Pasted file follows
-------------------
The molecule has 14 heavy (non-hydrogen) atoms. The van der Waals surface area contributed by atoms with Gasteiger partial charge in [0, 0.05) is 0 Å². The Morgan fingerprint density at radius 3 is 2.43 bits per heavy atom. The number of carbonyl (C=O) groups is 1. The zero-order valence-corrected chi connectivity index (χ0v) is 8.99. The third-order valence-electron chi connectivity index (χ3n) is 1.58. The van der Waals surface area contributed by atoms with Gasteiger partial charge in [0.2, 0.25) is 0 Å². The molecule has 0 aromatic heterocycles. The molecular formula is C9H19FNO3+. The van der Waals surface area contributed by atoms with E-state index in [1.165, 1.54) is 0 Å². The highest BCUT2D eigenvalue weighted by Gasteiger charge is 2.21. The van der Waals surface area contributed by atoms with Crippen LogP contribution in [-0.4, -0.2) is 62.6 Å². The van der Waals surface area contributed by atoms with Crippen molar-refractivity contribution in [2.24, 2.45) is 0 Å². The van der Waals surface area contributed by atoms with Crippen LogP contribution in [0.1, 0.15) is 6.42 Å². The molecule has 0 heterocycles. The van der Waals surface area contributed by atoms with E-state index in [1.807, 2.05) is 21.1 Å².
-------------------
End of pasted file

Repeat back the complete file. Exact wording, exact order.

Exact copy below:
The molecule has 14 heavy (non-hydrogen) atoms. The van der Waals surface area contributed by atoms with Gasteiger partial charge in [0, 0.05) is 0 Å². The Morgan fingerprint density at radius 3 is 2.43 bits per heavy atom. The number of carbonyl (C=O) groups is 1. The zero-order valence-corrected chi connectivity index (χ0v) is 8.99. The third-order valence-electron chi connectivity index (χ3n) is 1.58. The van der Waals surface area contributed by atoms with Gasteiger partial charge in [0.2, 0.25) is 0 Å². The molecule has 0 aromatic heterocycles. The molecular formula is C9H19FNO3+. The van der Waals surface area contributed by atoms with E-state index in [1.165, 1.54) is 0 Å². The highest BCUT2D eigenvalue weighted by Gasteiger charge is 2.21. The van der Waals surface area contributed by atoms with Crippen LogP contribution in [-0.4, -0.2) is 62.6 Å². The van der Waals surface area contributed by atoms with Crippen molar-refractivity contribution in [2.24, 2.45) is 0 Å². The van der Waals surface area contributed by atoms with Crippen LogP contribution in [0.1, 0.15) is 6.42 Å². The molecule has 0 heterocycles. The van der Waals surface area contributed by atoms with E-state index in [1.807, 2.05) is 21.1 Å².